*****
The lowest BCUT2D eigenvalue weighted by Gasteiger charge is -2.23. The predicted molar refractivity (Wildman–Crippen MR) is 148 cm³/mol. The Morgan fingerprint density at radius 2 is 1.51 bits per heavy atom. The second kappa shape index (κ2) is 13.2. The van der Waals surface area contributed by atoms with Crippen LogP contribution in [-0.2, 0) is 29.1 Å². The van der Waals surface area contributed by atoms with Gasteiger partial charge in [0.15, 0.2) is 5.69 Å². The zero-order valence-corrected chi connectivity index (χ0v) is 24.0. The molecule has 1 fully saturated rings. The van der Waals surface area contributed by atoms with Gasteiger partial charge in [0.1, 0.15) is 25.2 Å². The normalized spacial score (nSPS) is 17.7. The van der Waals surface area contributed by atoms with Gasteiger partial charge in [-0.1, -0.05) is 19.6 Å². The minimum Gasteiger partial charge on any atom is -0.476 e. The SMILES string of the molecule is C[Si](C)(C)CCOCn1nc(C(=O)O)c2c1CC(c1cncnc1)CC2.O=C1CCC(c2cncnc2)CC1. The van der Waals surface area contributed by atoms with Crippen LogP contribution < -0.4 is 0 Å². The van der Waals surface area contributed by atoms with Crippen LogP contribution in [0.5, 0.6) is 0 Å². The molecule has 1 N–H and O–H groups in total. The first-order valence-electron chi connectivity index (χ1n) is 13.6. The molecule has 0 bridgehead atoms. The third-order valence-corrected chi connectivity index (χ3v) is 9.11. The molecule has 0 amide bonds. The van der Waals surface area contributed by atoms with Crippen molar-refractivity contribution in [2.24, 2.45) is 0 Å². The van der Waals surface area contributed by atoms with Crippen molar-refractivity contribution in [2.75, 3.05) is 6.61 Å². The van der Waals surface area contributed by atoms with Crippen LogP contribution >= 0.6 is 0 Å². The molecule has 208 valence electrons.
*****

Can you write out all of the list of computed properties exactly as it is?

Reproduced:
The lowest BCUT2D eigenvalue weighted by Gasteiger charge is -2.23. The predicted molar refractivity (Wildman–Crippen MR) is 148 cm³/mol. The Morgan fingerprint density at radius 2 is 1.51 bits per heavy atom. The second kappa shape index (κ2) is 13.2. The van der Waals surface area contributed by atoms with Crippen LogP contribution in [-0.2, 0) is 29.1 Å². The van der Waals surface area contributed by atoms with Gasteiger partial charge in [0.15, 0.2) is 5.69 Å². The zero-order valence-corrected chi connectivity index (χ0v) is 24.0. The molecule has 1 fully saturated rings. The van der Waals surface area contributed by atoms with Gasteiger partial charge in [0.1, 0.15) is 25.2 Å². The normalized spacial score (nSPS) is 17.7. The van der Waals surface area contributed by atoms with Gasteiger partial charge in [-0.1, -0.05) is 19.6 Å². The minimum Gasteiger partial charge on any atom is -0.476 e. The SMILES string of the molecule is C[Si](C)(C)CCOCn1nc(C(=O)O)c2c1CC(c1cncnc1)CC2.O=C1CCC(c2cncnc2)CC1. The van der Waals surface area contributed by atoms with Crippen LogP contribution < -0.4 is 0 Å². The van der Waals surface area contributed by atoms with Crippen LogP contribution in [0.5, 0.6) is 0 Å². The molecule has 1 N–H and O–H groups in total. The first-order valence-electron chi connectivity index (χ1n) is 13.6. The molecule has 0 bridgehead atoms. The third-order valence-corrected chi connectivity index (χ3v) is 9.11. The molecule has 0 amide bonds. The van der Waals surface area contributed by atoms with Crippen molar-refractivity contribution in [2.24, 2.45) is 0 Å². The van der Waals surface area contributed by atoms with Crippen molar-refractivity contribution in [2.75, 3.05) is 6.61 Å². The van der Waals surface area contributed by atoms with Crippen LogP contribution >= 0.6 is 0 Å². The molecule has 208 valence electrons.